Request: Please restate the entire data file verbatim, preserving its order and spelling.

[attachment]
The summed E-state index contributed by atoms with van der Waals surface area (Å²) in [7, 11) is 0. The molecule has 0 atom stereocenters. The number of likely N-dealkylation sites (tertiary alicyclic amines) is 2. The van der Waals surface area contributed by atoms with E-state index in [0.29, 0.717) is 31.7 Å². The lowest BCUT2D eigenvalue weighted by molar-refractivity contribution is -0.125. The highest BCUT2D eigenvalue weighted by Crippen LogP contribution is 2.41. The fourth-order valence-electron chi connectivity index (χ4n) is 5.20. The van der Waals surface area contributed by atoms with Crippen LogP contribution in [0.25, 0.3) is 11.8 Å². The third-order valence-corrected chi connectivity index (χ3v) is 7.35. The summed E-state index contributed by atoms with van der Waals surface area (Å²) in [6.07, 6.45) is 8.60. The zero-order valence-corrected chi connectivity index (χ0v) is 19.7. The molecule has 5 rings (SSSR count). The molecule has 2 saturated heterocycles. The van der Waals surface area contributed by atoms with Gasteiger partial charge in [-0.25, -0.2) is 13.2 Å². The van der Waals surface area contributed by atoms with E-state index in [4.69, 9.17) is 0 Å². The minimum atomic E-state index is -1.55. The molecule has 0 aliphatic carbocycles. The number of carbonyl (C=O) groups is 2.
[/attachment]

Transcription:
The summed E-state index contributed by atoms with van der Waals surface area (Å²) in [7, 11) is 0. The molecule has 0 atom stereocenters. The number of likely N-dealkylation sites (tertiary alicyclic amines) is 2. The van der Waals surface area contributed by atoms with E-state index in [0.29, 0.717) is 31.7 Å². The lowest BCUT2D eigenvalue weighted by molar-refractivity contribution is -0.125. The highest BCUT2D eigenvalue weighted by Crippen LogP contribution is 2.41. The fourth-order valence-electron chi connectivity index (χ4n) is 5.20. The van der Waals surface area contributed by atoms with Crippen LogP contribution in [0.25, 0.3) is 11.8 Å². The third-order valence-corrected chi connectivity index (χ3v) is 7.35. The summed E-state index contributed by atoms with van der Waals surface area (Å²) in [6.07, 6.45) is 8.60. The zero-order valence-corrected chi connectivity index (χ0v) is 19.7. The molecule has 5 rings (SSSR count). The molecule has 2 saturated heterocycles. The van der Waals surface area contributed by atoms with Gasteiger partial charge in [-0.25, -0.2) is 13.2 Å². The van der Waals surface area contributed by atoms with E-state index in [4.69, 9.17) is 0 Å². The minimum atomic E-state index is -1.55. The molecule has 0 aliphatic carbocycles. The number of carbonyl (C=O) groups is 2.